- In the aftermath of the Giants-Josh Brown saga, Eli Apple's mom shared her traumatic experiences with DV. She explains why she did so—and the swings of emotion and empowerment that have happened since.
We often put more emphasis on winning a game than winning at life. Win a game, and you're considered great. Winning is often a Band-Aid that covers deep wounds or a perfume that masks a bad odor. In sports, we're unfortunately more concerned with image than reality. We control perceptions with wins, money and popularity. That's why grown men stood by and did nothing in State College, PA, a college town where little boys were being sexually abused. No one stepped up to protect the innocence of children because it could destroy the image winning had created. So for decades kids suffered as men who knew the most did the least to stop the sexual violence of children. That's sports. Us against the world. Us against humanity.
I flew to London last Wednesday to watch a game that by Sunday no longer mattered to me. We went overseas to watch Black Eli back on the field as the Giants faced the Rams. But I never made it to Wembley. At that moment I just couldn’t cheer for a team I felt had turned its back on what was right to protect an image. It was difficult because I love my son and I’ve always been in his corner at every game, but for me, this was bigger than a game.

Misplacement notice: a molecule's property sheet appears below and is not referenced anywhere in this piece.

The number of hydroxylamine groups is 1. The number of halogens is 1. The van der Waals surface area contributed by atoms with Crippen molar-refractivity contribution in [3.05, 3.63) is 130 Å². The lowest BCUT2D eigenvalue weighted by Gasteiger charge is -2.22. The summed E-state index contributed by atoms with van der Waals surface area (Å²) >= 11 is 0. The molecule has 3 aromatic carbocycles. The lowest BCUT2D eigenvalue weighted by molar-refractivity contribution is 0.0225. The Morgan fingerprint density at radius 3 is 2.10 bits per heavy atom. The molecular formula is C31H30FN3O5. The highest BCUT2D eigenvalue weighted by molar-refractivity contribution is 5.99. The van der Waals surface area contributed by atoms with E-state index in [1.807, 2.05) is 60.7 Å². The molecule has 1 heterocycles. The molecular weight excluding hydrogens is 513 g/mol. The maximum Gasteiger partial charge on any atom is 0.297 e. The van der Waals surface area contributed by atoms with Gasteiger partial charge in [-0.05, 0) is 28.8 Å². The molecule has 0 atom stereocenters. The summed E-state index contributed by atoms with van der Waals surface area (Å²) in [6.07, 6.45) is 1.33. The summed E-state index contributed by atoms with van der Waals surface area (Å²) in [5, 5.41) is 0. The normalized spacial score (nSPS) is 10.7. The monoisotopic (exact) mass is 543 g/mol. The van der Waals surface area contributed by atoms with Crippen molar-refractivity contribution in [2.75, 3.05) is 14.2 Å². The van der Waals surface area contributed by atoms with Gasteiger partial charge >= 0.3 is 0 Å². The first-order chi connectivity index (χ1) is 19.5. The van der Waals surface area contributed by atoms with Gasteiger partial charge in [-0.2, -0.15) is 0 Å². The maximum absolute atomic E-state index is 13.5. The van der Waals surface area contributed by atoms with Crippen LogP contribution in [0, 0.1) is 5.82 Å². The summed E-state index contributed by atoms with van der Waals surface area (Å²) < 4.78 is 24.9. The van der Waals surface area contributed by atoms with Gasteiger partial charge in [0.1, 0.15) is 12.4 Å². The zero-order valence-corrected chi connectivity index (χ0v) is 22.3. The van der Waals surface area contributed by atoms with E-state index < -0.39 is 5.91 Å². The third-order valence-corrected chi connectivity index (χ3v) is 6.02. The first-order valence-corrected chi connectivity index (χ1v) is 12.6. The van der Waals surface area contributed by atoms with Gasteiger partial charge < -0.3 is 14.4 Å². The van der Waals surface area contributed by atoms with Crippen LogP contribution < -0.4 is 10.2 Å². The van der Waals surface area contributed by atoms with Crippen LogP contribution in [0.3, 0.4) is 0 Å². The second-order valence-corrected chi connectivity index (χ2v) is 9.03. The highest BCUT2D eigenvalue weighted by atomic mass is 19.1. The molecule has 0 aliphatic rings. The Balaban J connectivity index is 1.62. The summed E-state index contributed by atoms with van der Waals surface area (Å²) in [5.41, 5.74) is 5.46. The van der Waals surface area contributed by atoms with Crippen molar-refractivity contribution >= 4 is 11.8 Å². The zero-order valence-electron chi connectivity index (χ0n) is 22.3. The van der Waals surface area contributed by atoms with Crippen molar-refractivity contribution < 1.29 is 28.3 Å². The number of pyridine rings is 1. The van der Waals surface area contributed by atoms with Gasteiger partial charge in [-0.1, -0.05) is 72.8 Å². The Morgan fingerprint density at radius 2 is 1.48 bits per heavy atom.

I didn’t wake up one day and say, ‘hey, I think I’ll let the world in on one of the worst moments in my life.' I did so because the NY Giants failed to adequately address the issue of domestic violence nor did they show compassion for Molly Brown. Sharing my story of domestic violence was my way of showing compassion and basic humanity to not just Molly but all the other victims and survivors of this crisis. There was no pretty way to tell the ugly truth about domestic violence.
Telling my story took so much out of me. To relive some of the worst times in your life empties you and you need God’s grace to fill you up again and restore your soul to a place of purpose. Recalling some of the most horrible moments of my life was more difficult than I’d ever imaged. It probably took me almost a week to feel like myself again. I was overwhelmed by the responses from so many readers who shared their own stories via email, Twitter and Facebook. Domestic violence is often shrouded in secrecy and shame for survivors so having women openly share their stories truly inspired me. It made the sacrifice well worth it.
After the article was published, I received many requests for TV and radio appearances. I turned them all down because I first needed to process my emotions. I didn’t want to be on TV in tears nor did I want to make this about Annie Apple vs the Giants, as some bookers and producers had hoped. But I was livid with the Giants, not just because of John Mara’s comments but I was disappointed in the organization because I felt they were leaning heavily on a 21-year-old kid in an effort to control what his mother says. That’s not fair. Did I rob a liquor store in the middle of the night rocking a NY Giants Apple jersey? No. I merely shared my disappointment and sadness in the team’s callous response to domestic violence because I am a survivor and it impacted me in a deep way. When Black Eli got drafted, everyone raved about what a great organization the Giants are. I was proud. I wanted my then 20-year-old son to go to a team that would help him grow not just his talents, but as a man and person. I believed the hype. I even drank the sugar-free blueberry Kool-Aid. By Friday in London, I was spitting it up.